Normalising Nudism

You don’t have to be naked to normalize it

You may have heard of it. Or seen it online as #NormalisingNudism.

And yes, the British s in Normalising pops up everywhere.

A great naturist/nudist friend of mine,Nevada Motojicho, wrote: “You don’t always have to be naked to normalize it.” (Follow the link to find him on MeWe or look for him on Twitter.)

That struck a chord with me that sparked this post. Because he is right.

Traditionally nudists flock with birds that have the same lack of feathers, in this instance: clothes. That’s how they feel most at home and natural. The fewer restrictions for the body, the more nudist they are. Check.

But… statistically, as far as I know, the majority of people in this world are not nudists but textilists. They’re the human species that do not come close to nude beaches and such venues because, well, there’s a lack of textile there. Figures, right?

So, take your average group of people.

Like on the left.

All happy and… dressed. Poor souls. We all know that.

What better setting than this to start educating?

No, this doesn’t mean you should find a bunch of people in clothes and get naked near them. Unless you like that and want to risk being arrested, which will happen in most Earthly places.

It’s just grabbing the opportunity to talk about nudism or naturism. As soon as hobbies come up. When vacation comes up. When spending a leisurely evening comes up. And you don’t need to slap nudist in their face immediately either, unless you know it won’t be a problem. There are many ways to introduce a nude lifestyle to people. Expressions like ‘clothes are overrated in my house’, for instance. That leaves it to everyone to draw their own conclusions. If they’re curious, they will come and ask, even when it may take some time for them to gather some courage.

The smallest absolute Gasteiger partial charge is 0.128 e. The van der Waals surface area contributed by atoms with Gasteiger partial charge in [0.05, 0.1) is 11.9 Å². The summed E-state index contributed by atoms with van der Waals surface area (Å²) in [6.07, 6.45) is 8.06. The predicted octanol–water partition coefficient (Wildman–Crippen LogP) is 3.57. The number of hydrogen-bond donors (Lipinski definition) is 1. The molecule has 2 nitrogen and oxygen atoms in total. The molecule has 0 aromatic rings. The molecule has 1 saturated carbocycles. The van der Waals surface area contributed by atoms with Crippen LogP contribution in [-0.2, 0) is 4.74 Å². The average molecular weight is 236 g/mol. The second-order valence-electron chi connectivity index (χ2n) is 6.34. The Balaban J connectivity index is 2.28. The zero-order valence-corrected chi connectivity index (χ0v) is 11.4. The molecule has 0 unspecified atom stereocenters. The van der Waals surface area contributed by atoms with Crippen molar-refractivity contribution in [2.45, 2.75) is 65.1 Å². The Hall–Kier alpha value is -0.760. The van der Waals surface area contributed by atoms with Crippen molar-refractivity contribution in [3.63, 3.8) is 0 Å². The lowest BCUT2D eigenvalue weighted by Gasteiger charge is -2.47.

I think it’s also important to keep it at one or two remarks at first. Don’t overdo it, or you risk ticking people off. Looking like a nudist addict can stigmatise you as a pervert in modern society.

I’m curious what you think about this. How you approach things like this.

Paul

A naturist’s view on what’s normal (and what’s not)

What is normal and what isn’t?

One of the biggest misconceptions today is that people don’t seem to understand the difference between normal and natural. Not everything that’s normal is natural.

Natural is what we find in and do with nature.

Normal is a result of the general acceptance of ‘norms’ in a group of people. Like, you guessed it, wearing clothes.

I know I’ve touched this subject several times, but I can’t stress it enough. Nor can I hope enough that clothed people will read this and start understanding the difference between normal and natural. So many things are being called natural while they are only normal. For example most people consider it natural to own a car. Seeing what the manufacturing of cars, and the pollution from the exhausts does to nature, I would dare to say that nature doesn’t agree.

Car growing on a tree
Crap – was I wrong??

Cars don’t grow on trees, so they aren’t natural.